"Before the beginning of the 19th century, Saint Nicholas (Sinterklaas) operated by himself or in the companionship of the devil. (Having triumphed over evil, it was said that on Saint Nicholas eve the devil was shackled and made his slave.) A devil as a helper of the Saint can also still be found in Austrian Saint Nicholas tradition.
Saint Nicholas is said to come from Spain and with the evolution of the story his helper became a Moor. Until the second half of the 20th century, Saint Nicholas' helper was not too bright, in line with the old colonial traditions. Once immigration started from the former colonised countries Zwarte Piet became a more respected assistant of Saint Nicholas.
According to the more modern Saint Nicholas legend, Zwarte Piet is a servant who accompanies Saint Nicholas on his holiday travels. In some versions, it is alleged that Saint Nicholas once liberated a young slave named Peter, who decided to serve Nicholas (as a free servant) rather than enjoy liberty alone. Zwarte Piet is today commonly depicted as a black man in the colorful pantaloons, feathered cap and ruffles of a Renaissance European page, a tradition based on a single illustration in a book published in 1850.
Often portrayed as a mischievous or even mean character, parents used to tell their children that if they have been good, Zwarte Piet will bring them gifts and sweets; but if they have been bad, Piet will scoop them up, stuff them in his huge dufflebag and spirit them away to Spain (a logical place of origin for the black assistant from the time of submission of 'heathen' Moors during the Reconquista). Though this is considered increasingly outdated nowadays, he can still carry some type of whip or scourge, especially a birch, which could be used for birching or in modern words, to chastise children who have been too naughty to deserve presents. The character is believed to have been derived from pagan traditions of evil spirits.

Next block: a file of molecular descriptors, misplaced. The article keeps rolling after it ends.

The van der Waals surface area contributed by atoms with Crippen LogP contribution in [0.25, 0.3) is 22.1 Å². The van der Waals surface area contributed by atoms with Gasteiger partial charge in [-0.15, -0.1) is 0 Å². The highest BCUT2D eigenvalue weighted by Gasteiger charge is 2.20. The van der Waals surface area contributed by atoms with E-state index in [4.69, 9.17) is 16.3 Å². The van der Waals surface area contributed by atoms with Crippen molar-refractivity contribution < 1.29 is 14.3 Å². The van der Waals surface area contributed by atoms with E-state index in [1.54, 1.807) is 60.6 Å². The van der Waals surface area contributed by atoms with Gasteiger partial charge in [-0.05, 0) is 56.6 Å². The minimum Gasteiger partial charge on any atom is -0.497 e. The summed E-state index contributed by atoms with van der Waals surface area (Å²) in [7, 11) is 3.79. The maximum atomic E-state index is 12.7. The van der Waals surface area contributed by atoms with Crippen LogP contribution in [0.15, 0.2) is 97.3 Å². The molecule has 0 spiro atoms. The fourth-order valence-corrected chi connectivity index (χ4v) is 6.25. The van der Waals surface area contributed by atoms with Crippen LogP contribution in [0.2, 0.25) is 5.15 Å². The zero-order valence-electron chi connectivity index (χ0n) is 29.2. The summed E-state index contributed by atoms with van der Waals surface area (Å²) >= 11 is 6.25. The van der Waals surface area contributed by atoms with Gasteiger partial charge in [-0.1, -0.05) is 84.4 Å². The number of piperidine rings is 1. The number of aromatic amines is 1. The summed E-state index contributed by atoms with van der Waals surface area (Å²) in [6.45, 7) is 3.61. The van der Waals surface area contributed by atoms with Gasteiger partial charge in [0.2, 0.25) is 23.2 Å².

The traditions of the Saint Nicholas feast are in part at least of medieval origin, if not much older. St. Nicholas himself, as described in the Dutch tradition shows some similarities to Wuotan/Odin, which suggests that the duo have a pre-Christian origin. Possible precursors to Zwarte Piet can be found in Odin's ravens Hugin and Munin." ( (external - login to view))